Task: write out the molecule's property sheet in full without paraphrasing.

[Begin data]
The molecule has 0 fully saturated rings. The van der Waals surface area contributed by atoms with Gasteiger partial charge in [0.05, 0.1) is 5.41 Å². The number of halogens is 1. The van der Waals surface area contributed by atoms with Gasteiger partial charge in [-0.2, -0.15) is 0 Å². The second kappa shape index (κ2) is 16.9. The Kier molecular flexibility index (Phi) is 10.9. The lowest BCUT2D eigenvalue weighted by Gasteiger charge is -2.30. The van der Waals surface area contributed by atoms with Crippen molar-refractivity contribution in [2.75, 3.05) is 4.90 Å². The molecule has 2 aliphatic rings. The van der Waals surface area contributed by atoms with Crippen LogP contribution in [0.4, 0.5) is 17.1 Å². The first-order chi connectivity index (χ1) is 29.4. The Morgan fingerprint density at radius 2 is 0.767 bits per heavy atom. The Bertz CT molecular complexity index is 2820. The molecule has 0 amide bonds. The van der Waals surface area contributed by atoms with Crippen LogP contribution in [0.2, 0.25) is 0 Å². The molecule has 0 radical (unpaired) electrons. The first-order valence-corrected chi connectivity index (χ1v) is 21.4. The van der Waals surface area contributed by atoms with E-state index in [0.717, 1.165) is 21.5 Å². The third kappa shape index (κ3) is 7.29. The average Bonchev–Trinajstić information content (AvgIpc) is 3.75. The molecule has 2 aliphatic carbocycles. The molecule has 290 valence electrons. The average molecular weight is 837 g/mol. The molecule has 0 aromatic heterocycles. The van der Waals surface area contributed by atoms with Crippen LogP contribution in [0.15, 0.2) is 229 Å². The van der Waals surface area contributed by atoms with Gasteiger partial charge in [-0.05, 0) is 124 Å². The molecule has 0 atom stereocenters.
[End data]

The molecule has 0 fully saturated rings. The van der Waals surface area contributed by atoms with Gasteiger partial charge in [0.05, 0.1) is 5.41 Å². The number of halogens is 1. The van der Waals surface area contributed by atoms with Gasteiger partial charge in [-0.2, -0.15) is 0 Å². The second kappa shape index (κ2) is 16.9. The Kier molecular flexibility index (Phi) is 10.9. The lowest BCUT2D eigenvalue weighted by Gasteiger charge is -2.30. The van der Waals surface area contributed by atoms with Crippen molar-refractivity contribution in [2.75, 3.05) is 4.90 Å². The molecule has 2 aliphatic rings. The van der Waals surface area contributed by atoms with Crippen LogP contribution in [0.4, 0.5) is 17.1 Å². The first-order chi connectivity index (χ1) is 29.4. The Morgan fingerprint density at radius 2 is 0.767 bits per heavy atom. The Bertz CT molecular complexity index is 2820. The molecule has 0 amide bonds. The van der Waals surface area contributed by atoms with Crippen LogP contribution in [0.2, 0.25) is 0 Å². The molecule has 0 radical (unpaired) electrons. The first-order valence-corrected chi connectivity index (χ1v) is 21.4. The van der Waals surface area contributed by atoms with E-state index in [0.717, 1.165) is 21.5 Å². The third kappa shape index (κ3) is 7.29. The average Bonchev–Trinajstić information content (AvgIpc) is 3.75. The molecule has 2 aliphatic carbocycles. The molecule has 290 valence electrons. The average molecular weight is 837 g/mol. The molecule has 0 aromatic heterocycles. The van der Waals surface area contributed by atoms with Crippen LogP contribution in [0.15, 0.2) is 229 Å². The van der Waals surface area contributed by atoms with Gasteiger partial charge in [-0.05, 0) is 124 Å². The molecule has 0 atom stereocenters.